By Jessica Brodie
The forced solitude and inherent meditation opportunity in my morning commute has become my favorite time of the day to pray. Lulled into a happy, contemplative place by the hum of the car and the beauty of the coming day spread out in a panorama all around me, it’s a special, peaceful time I cherish and a great way to start the day.
But recently, thanks to the United Methodist Men, I’ve taken a new step in my prayer life that has begun to transform me.
At the Men N Ministry spiritual retreat last month, I had the opportunity to hear Robert Noland, author of the “Knights Code.” While I treasure Noland’s waffle analogy (see article, here), it was a casual suggestion he made at the end of his time onstage that has stuck with me. As one of the tenets of the “knight’s code” and code for Christian men, he urged men to practice the presence of God, particularly through prayer. He suggested that in addition to asking or thanking for things, we should incorporate a new practice of five extra minutes of quiet “listening time.”
Noland’s advice was golden. That little kernel of quiet time with my Lord has blossomed into a deeper, more meaningful connection that stays with me all day. I simply say, “OK, God, now I’m going to be quiet and hear whatever it is you want to say to me.” Voila—suddenly I’m no longer in command of my prayer but God is.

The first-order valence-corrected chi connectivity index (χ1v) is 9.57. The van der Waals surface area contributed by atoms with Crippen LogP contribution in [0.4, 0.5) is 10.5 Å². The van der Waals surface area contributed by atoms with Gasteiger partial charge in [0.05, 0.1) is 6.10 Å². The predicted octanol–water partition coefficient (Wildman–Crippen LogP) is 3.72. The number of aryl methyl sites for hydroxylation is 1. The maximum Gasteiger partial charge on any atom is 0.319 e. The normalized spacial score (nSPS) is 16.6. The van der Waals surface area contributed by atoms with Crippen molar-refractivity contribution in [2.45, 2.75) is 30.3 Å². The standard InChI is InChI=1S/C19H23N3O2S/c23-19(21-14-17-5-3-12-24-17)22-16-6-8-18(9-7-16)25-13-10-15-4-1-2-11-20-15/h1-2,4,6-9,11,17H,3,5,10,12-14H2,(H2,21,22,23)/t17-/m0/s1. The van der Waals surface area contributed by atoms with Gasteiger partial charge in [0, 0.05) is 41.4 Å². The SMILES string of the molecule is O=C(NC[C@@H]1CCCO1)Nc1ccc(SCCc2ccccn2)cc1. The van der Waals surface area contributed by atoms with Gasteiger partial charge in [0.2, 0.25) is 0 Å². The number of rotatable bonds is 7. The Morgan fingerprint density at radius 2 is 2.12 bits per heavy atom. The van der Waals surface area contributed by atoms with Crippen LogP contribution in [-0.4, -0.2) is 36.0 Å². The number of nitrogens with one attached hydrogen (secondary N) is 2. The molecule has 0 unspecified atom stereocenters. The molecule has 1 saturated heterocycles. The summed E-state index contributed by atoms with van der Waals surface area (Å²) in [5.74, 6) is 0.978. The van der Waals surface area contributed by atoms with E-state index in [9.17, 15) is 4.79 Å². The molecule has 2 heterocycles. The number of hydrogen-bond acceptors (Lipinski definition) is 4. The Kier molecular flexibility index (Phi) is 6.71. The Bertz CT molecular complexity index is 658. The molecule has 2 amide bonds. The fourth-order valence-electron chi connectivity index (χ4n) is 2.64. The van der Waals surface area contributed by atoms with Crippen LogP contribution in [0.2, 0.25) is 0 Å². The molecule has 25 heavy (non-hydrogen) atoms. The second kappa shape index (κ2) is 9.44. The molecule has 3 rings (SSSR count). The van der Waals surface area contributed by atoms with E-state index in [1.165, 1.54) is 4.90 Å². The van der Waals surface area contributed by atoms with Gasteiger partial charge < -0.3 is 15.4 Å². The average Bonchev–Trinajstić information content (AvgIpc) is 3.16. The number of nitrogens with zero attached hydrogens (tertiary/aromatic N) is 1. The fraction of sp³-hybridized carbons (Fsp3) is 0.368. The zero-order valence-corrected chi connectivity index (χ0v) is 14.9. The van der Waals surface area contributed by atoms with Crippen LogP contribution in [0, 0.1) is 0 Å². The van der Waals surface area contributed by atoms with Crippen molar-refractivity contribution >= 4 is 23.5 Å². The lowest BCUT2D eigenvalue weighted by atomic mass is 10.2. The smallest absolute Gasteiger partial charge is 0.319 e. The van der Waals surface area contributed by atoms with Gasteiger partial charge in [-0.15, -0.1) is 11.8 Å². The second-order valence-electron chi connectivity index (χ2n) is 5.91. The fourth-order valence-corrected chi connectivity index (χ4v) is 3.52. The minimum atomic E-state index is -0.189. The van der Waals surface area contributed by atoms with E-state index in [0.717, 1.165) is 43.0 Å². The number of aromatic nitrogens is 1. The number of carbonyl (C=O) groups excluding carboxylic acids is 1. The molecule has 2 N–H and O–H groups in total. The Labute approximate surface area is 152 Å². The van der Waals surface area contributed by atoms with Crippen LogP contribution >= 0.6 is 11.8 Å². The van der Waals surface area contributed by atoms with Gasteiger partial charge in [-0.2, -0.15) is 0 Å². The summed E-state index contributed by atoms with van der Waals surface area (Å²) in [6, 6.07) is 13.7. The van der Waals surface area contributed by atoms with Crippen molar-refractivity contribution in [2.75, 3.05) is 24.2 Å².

And what He shows me is amazing! On any given day, I could be called to pray for a friend I hadn’t thought about in weeks, or led to a story idea that perhaps would not have crossed my mind otherwise. Today, I felt called to fervent prayer for Belgian brothers and sisters as they struggle to pick up the pieces after a devastating terrorist attack, then directed to prayer specifically for my African-American sisters, which led to a nudge to donate to a particular ministry.
Letting God lead my prayer time has awakened me in spectacular new ways, invigorating spiritual growth in other areas—a newfound eagerness for Scripture, a stronger heart for those with special needs, a deeper willingness to not only heed but seek out God’s call in my life.
So now I issue you the same “five-minute quiet time” challenge in your own prayer life. Email me at firstname.lastname@example.org and let me know what God starts awakening in you.